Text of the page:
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    ABSTRACT: Hepatitis E virus (HEV) infection takes a clinically silent, self-limited course in the far majority of cases. Chronic hepatitis E has been reported in some cohorts of immunocompromised individuals. The role of HEV infections in patients with autoimmune hepatitis (AIH) is unknown. 969 individuals were tested for anti-HEV antibodies (MP-diagnostics) including 208 patients with AIH, 537 healthy controls, 114 patients with another autoimmune disease, rheumatoid arthritis (RA), and 109 patients with chronic HCV- or HBV-infection (HBV/HCV). Patients with AIH, RA and HBV/HCV were tested for HEV RNA. HEV-specific proliferative T cell responses were investigated using CFSE staining and in vitro stimulation of PBMC with overlapping HEV peptides. HEV-antibodies tested more frequently positive in patients with AIH (n = 16; 7.7%) than in healthy controls (n = 11; 2.0%; p = 0.0002), patients with RA (n = 4; 3.5%; p = 0.13) or patients with HBV/HCV infection (n = 2; 2.8%; p = 0.03). HEV-specific T cell responses could be detected in all anti-HEV-positive AIH patients. One AIH patient receiving immunosuppression with cyclosporin and prednisolone and elevated ALT levels had acute hepatitis E but HEV viremia resolved after reducing immunosuppressive medication. None of the RA or HBV/HCV patients tested HEV RNA positive. Patients with autoimmune hepatitis but not RA or HBV/HCV patients are more likely to test anti-HEV positive. HEV infection should been ruled out before the diagnosis of AIH is made. Testing for HEV RNA is also recommended in AIH patients not responding to immunosuppressive therapy.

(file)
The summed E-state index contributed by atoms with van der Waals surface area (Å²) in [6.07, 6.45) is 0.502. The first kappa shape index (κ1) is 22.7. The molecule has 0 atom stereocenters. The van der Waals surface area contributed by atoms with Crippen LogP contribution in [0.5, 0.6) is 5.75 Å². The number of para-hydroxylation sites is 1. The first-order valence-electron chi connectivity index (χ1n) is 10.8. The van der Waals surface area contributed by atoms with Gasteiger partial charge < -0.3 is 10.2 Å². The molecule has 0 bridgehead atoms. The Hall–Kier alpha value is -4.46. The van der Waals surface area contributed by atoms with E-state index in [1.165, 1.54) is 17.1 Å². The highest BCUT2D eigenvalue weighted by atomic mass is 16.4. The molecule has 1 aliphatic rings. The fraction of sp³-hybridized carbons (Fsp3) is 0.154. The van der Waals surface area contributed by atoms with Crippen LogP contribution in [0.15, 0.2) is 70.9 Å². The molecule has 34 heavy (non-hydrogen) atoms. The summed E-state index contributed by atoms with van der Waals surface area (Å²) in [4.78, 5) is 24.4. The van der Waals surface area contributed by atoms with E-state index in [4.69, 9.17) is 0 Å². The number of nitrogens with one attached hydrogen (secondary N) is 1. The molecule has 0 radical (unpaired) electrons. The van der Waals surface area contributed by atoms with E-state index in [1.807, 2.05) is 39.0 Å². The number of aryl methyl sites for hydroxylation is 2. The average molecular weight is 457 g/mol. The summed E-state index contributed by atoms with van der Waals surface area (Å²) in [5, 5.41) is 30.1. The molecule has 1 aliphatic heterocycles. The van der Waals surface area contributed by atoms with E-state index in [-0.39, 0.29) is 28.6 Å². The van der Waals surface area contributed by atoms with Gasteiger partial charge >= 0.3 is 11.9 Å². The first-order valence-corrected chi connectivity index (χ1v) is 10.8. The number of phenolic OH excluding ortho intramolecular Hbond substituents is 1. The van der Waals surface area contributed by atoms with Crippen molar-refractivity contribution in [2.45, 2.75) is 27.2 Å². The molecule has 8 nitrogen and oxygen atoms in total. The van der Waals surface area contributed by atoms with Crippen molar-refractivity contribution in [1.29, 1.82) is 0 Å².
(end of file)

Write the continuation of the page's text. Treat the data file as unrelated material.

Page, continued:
PLoS ONE 01/2014; 9(1):e85330. · 3.53 Impact Factor
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    ABSTRACT: HCV RNA levels correlate with the long-term outcome of hepatitis C in liver transplant recipients. Nucleic acid testing (NAT) is usually used to confirm HCV reinfection and to examine viral loads after liver transplantation. HCV core antigen (HCVcoreAg) testing could be an alternative to NAT with some potential advantages including very low intra- and interassay variabilities and lower costs. The performance of HCVcoreAg testing in organ transplant recipients is unknown. We prospectively studied 1011 sera for HCV RNA and HCVcoreAg in a routine real-world setting including 222 samples obtained from patients after liver or kidney transplantation. HCV RNA and HCVcoreAg test results showed a consistency of 98% with a very good correlation in transplanted patients (r > 0.85). The correlation between HCV RNA and HCVcoreAg was higher in sera with high viral loads and in samples from patients with low biochemical disease. Patients treated with tacrolimus showed a better correlation between both parameters than individuals receiving cyclosporine A. HCV RNA/HCVcoreAg ratios did not differ between transplanted and nontransplanted patients, and HCV RNA and HCVcoreAg kinetics were almost identical during the first days after liver transplantation. HCVcoreAg testing can be used to monitor HCV viral loads in patients after organ transplantation. However, the assay is not recommended to monitor antiviral therapies.